Monday, June 25th, 2012
An Anglo-Saxon woman was found buried with a cow in a late 5th century cemetery in Oakington, outside of Cambridge. Anglo-Saxon warriors have been known to be buried with their horses, but this is the first time a woman has been found buried with a domestic animal. In fact, when the animal bones were first excavated, archaeologists assumed it was a horse because they’d already unearthed two other graves in the cemetery of men buried with their horses. They were excited to find a horse buried with a woman because all 31 of the horse burials discovered in Britain are of men. When they realized the animal bones belonged to a cow, their excitement hit the roof. It’s the first cow burial ever found in Europe.
Cows were of enormous value to a community. They were a precious source of meat and dairy which cost a great deal to feed and keep healthy. One cow could make the difference between a community surviving or dying of starvation. Burying the cow would have been an enormous loss for the community to suffer. The woman buried with the cow, therefore, must have been an extremely important person to warrant such a valuable gravemate, especially this early in Anglo-Saxon society.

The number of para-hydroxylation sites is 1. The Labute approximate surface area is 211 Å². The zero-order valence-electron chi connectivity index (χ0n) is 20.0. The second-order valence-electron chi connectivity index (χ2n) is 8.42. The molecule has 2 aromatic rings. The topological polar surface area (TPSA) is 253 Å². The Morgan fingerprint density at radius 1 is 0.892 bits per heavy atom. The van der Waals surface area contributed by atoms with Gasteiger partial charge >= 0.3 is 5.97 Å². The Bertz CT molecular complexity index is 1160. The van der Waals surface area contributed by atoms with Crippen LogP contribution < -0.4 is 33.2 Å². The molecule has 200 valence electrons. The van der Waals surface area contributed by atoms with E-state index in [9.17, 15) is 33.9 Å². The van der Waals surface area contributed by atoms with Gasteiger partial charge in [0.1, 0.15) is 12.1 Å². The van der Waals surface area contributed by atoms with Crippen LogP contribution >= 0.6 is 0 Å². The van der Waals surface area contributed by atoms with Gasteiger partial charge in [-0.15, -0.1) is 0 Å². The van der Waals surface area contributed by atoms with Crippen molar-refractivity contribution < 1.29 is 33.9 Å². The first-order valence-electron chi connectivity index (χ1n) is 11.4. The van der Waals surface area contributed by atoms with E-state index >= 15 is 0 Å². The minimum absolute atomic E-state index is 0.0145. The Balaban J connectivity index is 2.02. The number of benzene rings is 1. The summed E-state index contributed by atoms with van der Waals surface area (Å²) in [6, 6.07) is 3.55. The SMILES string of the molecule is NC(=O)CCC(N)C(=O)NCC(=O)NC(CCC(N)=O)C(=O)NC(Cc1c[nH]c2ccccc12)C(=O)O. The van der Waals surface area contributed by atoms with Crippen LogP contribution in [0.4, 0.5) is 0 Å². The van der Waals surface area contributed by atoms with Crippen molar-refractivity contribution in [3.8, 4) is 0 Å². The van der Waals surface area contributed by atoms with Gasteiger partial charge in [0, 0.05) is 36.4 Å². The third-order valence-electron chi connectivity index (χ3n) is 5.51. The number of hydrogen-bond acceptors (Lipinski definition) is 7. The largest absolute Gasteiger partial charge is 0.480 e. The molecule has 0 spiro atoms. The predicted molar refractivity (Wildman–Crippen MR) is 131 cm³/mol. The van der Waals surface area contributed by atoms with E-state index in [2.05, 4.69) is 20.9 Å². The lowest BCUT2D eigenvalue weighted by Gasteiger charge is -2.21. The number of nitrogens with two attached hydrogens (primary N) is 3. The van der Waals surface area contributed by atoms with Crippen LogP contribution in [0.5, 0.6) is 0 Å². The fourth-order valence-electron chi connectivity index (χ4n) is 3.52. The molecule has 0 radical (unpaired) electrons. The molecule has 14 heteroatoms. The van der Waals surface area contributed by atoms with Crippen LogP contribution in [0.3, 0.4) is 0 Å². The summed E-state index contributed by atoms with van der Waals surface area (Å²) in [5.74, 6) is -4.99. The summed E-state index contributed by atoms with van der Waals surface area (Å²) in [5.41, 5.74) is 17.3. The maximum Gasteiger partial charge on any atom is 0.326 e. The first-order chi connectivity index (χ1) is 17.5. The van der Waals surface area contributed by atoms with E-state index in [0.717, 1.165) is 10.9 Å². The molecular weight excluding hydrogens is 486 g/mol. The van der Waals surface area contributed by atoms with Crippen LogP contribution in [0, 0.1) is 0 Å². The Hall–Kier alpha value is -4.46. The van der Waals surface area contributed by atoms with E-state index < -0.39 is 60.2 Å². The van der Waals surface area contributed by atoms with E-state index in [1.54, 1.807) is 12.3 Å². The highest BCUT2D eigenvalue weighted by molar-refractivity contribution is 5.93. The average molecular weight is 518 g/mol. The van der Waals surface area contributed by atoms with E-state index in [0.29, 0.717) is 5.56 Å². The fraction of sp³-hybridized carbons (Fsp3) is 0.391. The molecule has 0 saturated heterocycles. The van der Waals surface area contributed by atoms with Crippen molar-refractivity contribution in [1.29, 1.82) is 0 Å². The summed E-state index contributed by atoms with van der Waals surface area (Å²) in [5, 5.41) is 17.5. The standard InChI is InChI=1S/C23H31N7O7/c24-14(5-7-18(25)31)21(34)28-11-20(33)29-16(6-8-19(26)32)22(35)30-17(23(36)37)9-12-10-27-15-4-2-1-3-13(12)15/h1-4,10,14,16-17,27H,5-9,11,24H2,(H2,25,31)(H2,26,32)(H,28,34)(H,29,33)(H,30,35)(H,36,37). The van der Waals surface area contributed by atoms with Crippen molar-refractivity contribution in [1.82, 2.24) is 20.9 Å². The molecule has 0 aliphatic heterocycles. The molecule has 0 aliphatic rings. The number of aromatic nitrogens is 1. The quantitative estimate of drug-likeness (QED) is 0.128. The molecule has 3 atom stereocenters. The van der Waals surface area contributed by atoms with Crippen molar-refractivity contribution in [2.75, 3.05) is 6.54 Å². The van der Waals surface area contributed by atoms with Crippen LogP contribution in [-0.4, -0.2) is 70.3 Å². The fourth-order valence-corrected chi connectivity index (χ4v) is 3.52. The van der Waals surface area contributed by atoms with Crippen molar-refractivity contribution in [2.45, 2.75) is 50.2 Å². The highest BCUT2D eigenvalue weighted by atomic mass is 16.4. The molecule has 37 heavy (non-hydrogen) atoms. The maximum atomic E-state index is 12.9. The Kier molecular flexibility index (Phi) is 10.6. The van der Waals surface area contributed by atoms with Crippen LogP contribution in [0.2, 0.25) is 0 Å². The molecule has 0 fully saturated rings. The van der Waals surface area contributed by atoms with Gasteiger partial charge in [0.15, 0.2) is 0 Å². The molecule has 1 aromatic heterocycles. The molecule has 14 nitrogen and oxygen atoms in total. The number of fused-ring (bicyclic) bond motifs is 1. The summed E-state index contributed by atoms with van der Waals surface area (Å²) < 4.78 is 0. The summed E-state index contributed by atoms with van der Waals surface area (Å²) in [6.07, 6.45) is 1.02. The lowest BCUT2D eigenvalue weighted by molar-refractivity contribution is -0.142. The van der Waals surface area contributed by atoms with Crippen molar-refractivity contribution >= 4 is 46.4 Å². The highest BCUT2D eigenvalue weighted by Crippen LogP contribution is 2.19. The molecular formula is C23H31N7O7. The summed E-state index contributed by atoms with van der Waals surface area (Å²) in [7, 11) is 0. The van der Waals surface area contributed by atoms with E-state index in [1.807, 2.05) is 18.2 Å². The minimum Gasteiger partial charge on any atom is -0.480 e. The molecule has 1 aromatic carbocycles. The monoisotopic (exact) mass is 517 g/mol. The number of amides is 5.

“She also had a complete chatelaine [keychain] set, which is an iron girdle and a symbol of her high status,” [University of Central Lancashire's Dr. Duncan] Sayer said.
“It indicates she had access to the community’s wealth.
“She is almost certainly a regional elite – a matriarchal figure buried with the objects that describe her identity to the people who attended her funeral.”
A team of archaeologists from Manchester Metropolitan University, the University of Central Lancashire, Oxford Archaeology East and some undergraduate history students from MMU are excavating the Oakington site. It was one of the MMU students — Kate Smith, 19 — who first discovered the woman’s grave. The team has thus far discovered 100 graves, and they estimate there are another 50-60 graves in the cemetery. The dig will continue for another three weeks, but even if they stopped today it would still be one of the most important Anglo-Saxon sites in the country.